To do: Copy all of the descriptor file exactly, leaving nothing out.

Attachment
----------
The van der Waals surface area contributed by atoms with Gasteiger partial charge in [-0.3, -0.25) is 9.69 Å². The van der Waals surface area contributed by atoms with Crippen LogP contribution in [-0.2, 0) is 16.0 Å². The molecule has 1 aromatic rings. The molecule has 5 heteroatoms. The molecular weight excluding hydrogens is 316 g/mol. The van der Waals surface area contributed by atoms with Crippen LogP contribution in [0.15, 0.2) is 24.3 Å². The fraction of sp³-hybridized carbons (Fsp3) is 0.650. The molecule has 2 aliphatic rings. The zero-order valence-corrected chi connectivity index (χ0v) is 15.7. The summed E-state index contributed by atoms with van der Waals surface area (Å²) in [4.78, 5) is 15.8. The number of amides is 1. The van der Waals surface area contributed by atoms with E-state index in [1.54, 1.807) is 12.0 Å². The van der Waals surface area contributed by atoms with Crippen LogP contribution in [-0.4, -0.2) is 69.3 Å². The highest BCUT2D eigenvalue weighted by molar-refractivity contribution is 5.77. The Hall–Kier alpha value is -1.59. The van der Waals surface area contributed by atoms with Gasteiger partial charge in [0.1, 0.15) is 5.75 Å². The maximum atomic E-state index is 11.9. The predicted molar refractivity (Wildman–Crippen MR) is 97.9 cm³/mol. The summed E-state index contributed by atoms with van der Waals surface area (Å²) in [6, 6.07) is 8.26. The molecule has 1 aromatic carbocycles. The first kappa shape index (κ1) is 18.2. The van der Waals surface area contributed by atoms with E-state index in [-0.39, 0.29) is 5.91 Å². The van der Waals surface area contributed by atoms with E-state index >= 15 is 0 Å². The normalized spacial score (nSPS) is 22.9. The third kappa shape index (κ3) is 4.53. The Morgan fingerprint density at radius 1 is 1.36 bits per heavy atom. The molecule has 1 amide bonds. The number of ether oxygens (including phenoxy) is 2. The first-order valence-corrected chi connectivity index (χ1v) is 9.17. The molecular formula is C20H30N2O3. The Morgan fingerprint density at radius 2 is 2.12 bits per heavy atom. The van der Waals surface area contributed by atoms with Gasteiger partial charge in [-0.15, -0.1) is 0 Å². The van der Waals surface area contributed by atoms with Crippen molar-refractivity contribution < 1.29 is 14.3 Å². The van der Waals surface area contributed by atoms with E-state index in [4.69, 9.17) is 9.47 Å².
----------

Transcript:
The van der Waals surface area contributed by atoms with Gasteiger partial charge in [-0.3, -0.25) is 9.69 Å². The van der Waals surface area contributed by atoms with Crippen LogP contribution in [-0.2, 0) is 16.0 Å². The molecule has 1 aromatic rings. The molecule has 5 heteroatoms. The molecular weight excluding hydrogens is 316 g/mol. The van der Waals surface area contributed by atoms with Crippen LogP contribution in [0.15, 0.2) is 24.3 Å². The fraction of sp³-hybridized carbons (Fsp3) is 0.650. The molecule has 2 aliphatic rings. The zero-order valence-corrected chi connectivity index (χ0v) is 15.7. The summed E-state index contributed by atoms with van der Waals surface area (Å²) in [4.78, 5) is 15.8. The number of amides is 1. The van der Waals surface area contributed by atoms with E-state index in [1.54, 1.807) is 12.0 Å². The van der Waals surface area contributed by atoms with Crippen LogP contribution in [-0.4, -0.2) is 69.3 Å². The highest BCUT2D eigenvalue weighted by molar-refractivity contribution is 5.77. The Hall–Kier alpha value is -1.59. The van der Waals surface area contributed by atoms with Gasteiger partial charge in [0.1, 0.15) is 5.75 Å². The maximum atomic E-state index is 11.9. The predicted molar refractivity (Wildman–Crippen MR) is 97.9 cm³/mol. The summed E-state index contributed by atoms with van der Waals surface area (Å²) in [6, 6.07) is 8.26. The molecule has 1 aromatic carbocycles. The first kappa shape index (κ1) is 18.2. The van der Waals surface area contributed by atoms with E-state index in [-0.39, 0.29) is 5.91 Å². The van der Waals surface area contributed by atoms with E-state index >= 15 is 0 Å². The normalized spacial score (nSPS) is 22.9. The third kappa shape index (κ3) is 4.53. The Morgan fingerprint density at radius 1 is 1.36 bits per heavy atom. The molecule has 1 amide bonds. The number of ether oxygens (including phenoxy) is 2. The first-order valence-corrected chi connectivity index (χ1v) is 9.17. The molecular formula is C20H30N2O3. The Morgan fingerprint density at radius 2 is 2.12 bits per heavy atom. The van der Waals surface area contributed by atoms with Gasteiger partial charge in [-0.15, -0.1) is 0 Å². The van der Waals surface area contributed by atoms with Crippen molar-refractivity contribution < 1.29 is 14.3 Å². The van der Waals surface area contributed by atoms with E-state index in [4.69, 9.17) is 9.47 Å².